This isn't really a conflict around household tasks, but I had no idea where to put it. Now keep in mind both the events I am talking about were pre-diagnosis so neither of us really had any idea that he wasn't just being messy and disorganized and he just needed to 'try harder'.
1. Cabinets left open--now I have read the other threads and realize this is ADD behavior, but again no idea back then. When we were first married we had a postage stamp sized kitchen and our washer/dryer was in a hallway with cabinets over where they were set up. These cabinets frustrated me the most when he would leave them open because the hallway was already small and near our back door so sometimes I would bump into them just coming inside or whatever.
We were still in the 'honeymoon phase' so I remember asking him several times to please shut the cabinet doors and getting a "Sure Babe, so sorry I forgot again". It never caused any anger or anything. It was just baffling then and I guess still today. What would possess you to leave every cabinet door open? He still has no idea.
Anyway, one day I was doing laundry and didn't notice around my load of laundry that he'd left the cabinet door open and gouged my head fairly hard right on the corner of that cupboard. It hurt, and it bled, and that time I got really firm with him about these cabinets in a "what the heck is wrong with you" kinda tone--was probably the first time (unfortunately not the last :( ) I can't remember if he was home when it happened or if he came in while my head was just stopping bleeding, but I remember dabbing my head with a towel while he apologized PROFUSELY.
But here is the odd part now that we know he has ADD-- HE NEVER EVER AGAIN LEFT THAT CABINET DOOR OPEN...which if the shock of having hurt me corrected all the leaving cabinets open behavior that would make more sense to me, but it was only that ONE SET OF CABINETS other cabinets not associated with hurting me......wide open. And he still leaves them open. It isn't a source of conflict anymore. I just tell him that I know exactly what he cooked or did in the kitchen based on the cabinets and drawers still open when I walk in the kitchen lol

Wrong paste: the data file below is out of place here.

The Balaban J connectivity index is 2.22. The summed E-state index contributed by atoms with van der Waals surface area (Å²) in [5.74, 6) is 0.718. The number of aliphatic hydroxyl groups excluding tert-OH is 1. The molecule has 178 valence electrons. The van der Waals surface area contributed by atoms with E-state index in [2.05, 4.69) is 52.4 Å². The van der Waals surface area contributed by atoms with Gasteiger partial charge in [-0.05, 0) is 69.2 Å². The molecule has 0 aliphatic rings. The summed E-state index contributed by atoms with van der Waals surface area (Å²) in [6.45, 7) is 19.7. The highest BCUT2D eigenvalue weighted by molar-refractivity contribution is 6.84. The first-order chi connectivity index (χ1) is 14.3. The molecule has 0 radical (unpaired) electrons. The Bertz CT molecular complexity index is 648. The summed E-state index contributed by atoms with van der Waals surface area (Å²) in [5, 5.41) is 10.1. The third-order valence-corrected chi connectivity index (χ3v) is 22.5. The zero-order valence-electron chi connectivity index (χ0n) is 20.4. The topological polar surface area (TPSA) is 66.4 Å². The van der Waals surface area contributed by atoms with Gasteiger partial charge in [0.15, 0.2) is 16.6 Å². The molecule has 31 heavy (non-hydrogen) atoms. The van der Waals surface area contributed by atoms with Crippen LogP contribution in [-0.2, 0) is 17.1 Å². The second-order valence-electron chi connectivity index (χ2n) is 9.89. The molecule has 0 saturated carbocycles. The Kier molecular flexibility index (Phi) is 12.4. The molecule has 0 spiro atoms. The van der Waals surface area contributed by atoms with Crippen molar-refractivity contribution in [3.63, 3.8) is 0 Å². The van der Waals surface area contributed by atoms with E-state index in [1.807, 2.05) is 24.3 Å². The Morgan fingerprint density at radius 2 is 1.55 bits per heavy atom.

Then something similar happened again several years later.
2. We'd been married 5 years at this point and he was driving me straight up a wall with walking in the front door and just walking out of his shoes.........RIGHT IN THE PATH anyone else would have to use to walk through our living room....or into our bedroom. Right where various rooms would meet, there was often a pair of his shoes directly in the way. Now this house was bigger and open floor plan, so there were plenty of other options for his shoes, but into the walkway they went. And his excuse when I asked, nagged, yelled, etc was 'I am just going to walk back into them when I need to go outside' like that justified them being in the way.
And I KNOW other husbands do both of these things. Husbands who as far as I know do not have ADD, so I am sure some of it is just gender or different mind sets or not noticing mess........whatever.
But I really really really wanted his shoes out of the walkways of the house, and no matter how I asked it didn't happen. Then I broke my foot and it wasn't a bad break but there was a problem with its location and the specialist ideally wanted to put a pin in it, which I adamantly didn't want since we were travelling to Europe in 2 weeks. The compromise was to keep all weight off of it for 2 weeks and if the next X-ray didn't show any running of the break, we wouldn't do surgery, but if it did, I had to have surgery 3 days before we left for our vacation trip-of-a-lifetime. We were being beyond careful, but then one day I am making my way around on my crutche, and I TRIP over his darn shoes and fell down hard.
I wasn't really hurt but it scared the crap out of both of us because of how important it was that this break not get any worse. Europe in a boot was infinitely better than Europe just out of surgery.